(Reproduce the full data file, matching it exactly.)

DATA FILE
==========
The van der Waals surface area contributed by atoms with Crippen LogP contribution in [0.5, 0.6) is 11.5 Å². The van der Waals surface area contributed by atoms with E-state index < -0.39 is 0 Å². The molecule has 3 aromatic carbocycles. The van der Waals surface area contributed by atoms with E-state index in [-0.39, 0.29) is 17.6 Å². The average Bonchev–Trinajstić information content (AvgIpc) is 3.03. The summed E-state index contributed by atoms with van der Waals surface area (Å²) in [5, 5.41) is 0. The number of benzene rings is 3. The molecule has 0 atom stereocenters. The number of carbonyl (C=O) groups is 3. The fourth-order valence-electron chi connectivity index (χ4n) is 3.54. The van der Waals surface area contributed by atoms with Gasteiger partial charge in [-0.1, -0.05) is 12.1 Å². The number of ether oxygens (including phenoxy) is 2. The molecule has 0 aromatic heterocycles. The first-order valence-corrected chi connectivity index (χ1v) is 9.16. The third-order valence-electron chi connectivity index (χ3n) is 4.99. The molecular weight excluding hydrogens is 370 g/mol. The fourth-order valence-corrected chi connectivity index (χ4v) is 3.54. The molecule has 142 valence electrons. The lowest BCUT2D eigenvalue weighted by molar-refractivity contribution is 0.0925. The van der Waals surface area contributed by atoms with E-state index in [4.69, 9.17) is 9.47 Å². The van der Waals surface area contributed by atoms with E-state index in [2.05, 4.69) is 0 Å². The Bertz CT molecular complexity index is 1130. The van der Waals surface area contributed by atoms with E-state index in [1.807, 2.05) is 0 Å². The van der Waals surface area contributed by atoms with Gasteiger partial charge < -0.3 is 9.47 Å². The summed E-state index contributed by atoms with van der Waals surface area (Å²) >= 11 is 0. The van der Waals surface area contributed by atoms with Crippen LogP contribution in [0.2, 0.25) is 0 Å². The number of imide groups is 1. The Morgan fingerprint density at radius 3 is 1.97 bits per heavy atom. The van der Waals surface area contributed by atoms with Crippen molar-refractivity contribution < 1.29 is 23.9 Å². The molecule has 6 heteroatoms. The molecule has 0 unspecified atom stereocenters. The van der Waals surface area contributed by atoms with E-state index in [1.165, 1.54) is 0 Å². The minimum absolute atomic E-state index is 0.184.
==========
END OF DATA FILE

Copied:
The van der Waals surface area contributed by atoms with Crippen LogP contribution in [0.5, 0.6) is 11.5 Å². The van der Waals surface area contributed by atoms with E-state index < -0.39 is 0 Å². The molecule has 3 aromatic carbocycles. The van der Waals surface area contributed by atoms with E-state index in [-0.39, 0.29) is 17.6 Å². The average Bonchev–Trinajstić information content (AvgIpc) is 3.03. The summed E-state index contributed by atoms with van der Waals surface area (Å²) in [5, 5.41) is 0. The number of benzene rings is 3. The molecule has 0 atom stereocenters. The number of carbonyl (C=O) groups is 3. The fourth-order valence-electron chi connectivity index (χ4n) is 3.54. The van der Waals surface area contributed by atoms with Gasteiger partial charge in [-0.1, -0.05) is 12.1 Å². The number of ether oxygens (including phenoxy) is 2. The molecule has 0 aromatic heterocycles. The first-order valence-corrected chi connectivity index (χ1v) is 9.16. The third-order valence-electron chi connectivity index (χ3n) is 4.99. The molecular weight excluding hydrogens is 370 g/mol. The fourth-order valence-corrected chi connectivity index (χ4v) is 3.54. The molecule has 142 valence electrons. The lowest BCUT2D eigenvalue weighted by molar-refractivity contribution is 0.0925. The van der Waals surface area contributed by atoms with E-state index in [4.69, 9.17) is 9.47 Å². The van der Waals surface area contributed by atoms with E-state index in [2.05, 4.69) is 0 Å². The Bertz CT molecular complexity index is 1130. The van der Waals surface area contributed by atoms with E-state index in [1.807, 2.05) is 0 Å². The van der Waals surface area contributed by atoms with Gasteiger partial charge < -0.3 is 9.47 Å². The summed E-state index contributed by atoms with van der Waals surface area (Å²) >= 11 is 0. The van der Waals surface area contributed by atoms with Crippen LogP contribution in [0.2, 0.25) is 0 Å². The number of imide groups is 1. The Morgan fingerprint density at radius 3 is 1.97 bits per heavy atom. The van der Waals surface area contributed by atoms with Crippen molar-refractivity contribution < 1.29 is 23.9 Å². The molecule has 6 heteroatoms. The molecule has 0 unspecified atom stereocenters. The van der Waals surface area contributed by atoms with E-state index in [1.165, 1.54) is 0 Å². The minimum absolute atomic E-state index is 0.184.